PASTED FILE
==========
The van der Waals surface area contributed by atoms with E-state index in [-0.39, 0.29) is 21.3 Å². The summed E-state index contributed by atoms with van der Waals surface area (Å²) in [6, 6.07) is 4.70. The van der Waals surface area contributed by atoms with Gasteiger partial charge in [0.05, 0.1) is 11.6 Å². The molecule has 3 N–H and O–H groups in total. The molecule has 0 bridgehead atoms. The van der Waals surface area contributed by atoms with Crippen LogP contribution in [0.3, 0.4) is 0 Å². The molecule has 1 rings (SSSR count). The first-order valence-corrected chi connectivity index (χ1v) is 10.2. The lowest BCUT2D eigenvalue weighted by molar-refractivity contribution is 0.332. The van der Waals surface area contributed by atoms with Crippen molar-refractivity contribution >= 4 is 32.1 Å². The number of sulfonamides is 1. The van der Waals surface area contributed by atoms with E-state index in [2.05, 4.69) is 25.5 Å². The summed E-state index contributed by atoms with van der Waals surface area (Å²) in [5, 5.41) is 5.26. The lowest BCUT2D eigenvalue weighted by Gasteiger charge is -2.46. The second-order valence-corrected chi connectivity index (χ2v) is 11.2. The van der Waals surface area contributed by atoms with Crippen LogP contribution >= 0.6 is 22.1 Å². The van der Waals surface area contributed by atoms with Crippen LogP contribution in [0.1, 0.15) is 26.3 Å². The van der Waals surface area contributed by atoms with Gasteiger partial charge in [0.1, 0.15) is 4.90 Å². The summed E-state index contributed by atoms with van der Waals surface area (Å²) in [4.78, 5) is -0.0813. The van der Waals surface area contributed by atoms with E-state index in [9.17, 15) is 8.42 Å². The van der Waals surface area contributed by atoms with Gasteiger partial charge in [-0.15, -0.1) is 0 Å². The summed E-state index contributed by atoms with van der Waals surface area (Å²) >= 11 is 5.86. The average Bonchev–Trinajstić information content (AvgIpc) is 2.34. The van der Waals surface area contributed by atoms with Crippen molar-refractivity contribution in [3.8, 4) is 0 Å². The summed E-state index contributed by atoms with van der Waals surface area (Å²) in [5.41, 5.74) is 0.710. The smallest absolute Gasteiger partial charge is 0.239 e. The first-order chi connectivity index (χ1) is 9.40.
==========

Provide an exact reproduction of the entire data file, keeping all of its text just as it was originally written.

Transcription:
The van der Waals surface area contributed by atoms with E-state index in [-0.39, 0.29) is 21.3 Å². The summed E-state index contributed by atoms with van der Waals surface area (Å²) in [6, 6.07) is 4.70. The van der Waals surface area contributed by atoms with Gasteiger partial charge in [0.05, 0.1) is 11.6 Å². The molecule has 3 N–H and O–H groups in total. The molecule has 0 bridgehead atoms. The van der Waals surface area contributed by atoms with Crippen LogP contribution in [0.3, 0.4) is 0 Å². The molecule has 1 rings (SSSR count). The first-order valence-corrected chi connectivity index (χ1v) is 10.2. The lowest BCUT2D eigenvalue weighted by molar-refractivity contribution is 0.332. The van der Waals surface area contributed by atoms with Crippen molar-refractivity contribution >= 4 is 32.1 Å². The number of sulfonamides is 1. The van der Waals surface area contributed by atoms with E-state index in [2.05, 4.69) is 25.5 Å². The summed E-state index contributed by atoms with van der Waals surface area (Å²) in [5, 5.41) is 5.26. The lowest BCUT2D eigenvalue weighted by Gasteiger charge is -2.46. The second-order valence-corrected chi connectivity index (χ2v) is 11.2. The van der Waals surface area contributed by atoms with Crippen LogP contribution >= 0.6 is 22.1 Å². The van der Waals surface area contributed by atoms with Crippen LogP contribution in [0.1, 0.15) is 26.3 Å². The van der Waals surface area contributed by atoms with Gasteiger partial charge in [0.1, 0.15) is 4.90 Å². The summed E-state index contributed by atoms with van der Waals surface area (Å²) in [4.78, 5) is -0.0813. The van der Waals surface area contributed by atoms with E-state index in [9.17, 15) is 8.42 Å². The van der Waals surface area contributed by atoms with Gasteiger partial charge in [-0.15, -0.1) is 0 Å². The summed E-state index contributed by atoms with van der Waals surface area (Å²) >= 11 is 5.86. The average Bonchev–Trinajstić information content (AvgIpc) is 2.34. The van der Waals surface area contributed by atoms with Crippen molar-refractivity contribution in [3.8, 4) is 0 Å². The summed E-state index contributed by atoms with van der Waals surface area (Å²) in [5.41, 5.74) is 0.710. The smallest absolute Gasteiger partial charge is 0.239 e. The first-order chi connectivity index (χ1) is 9.40.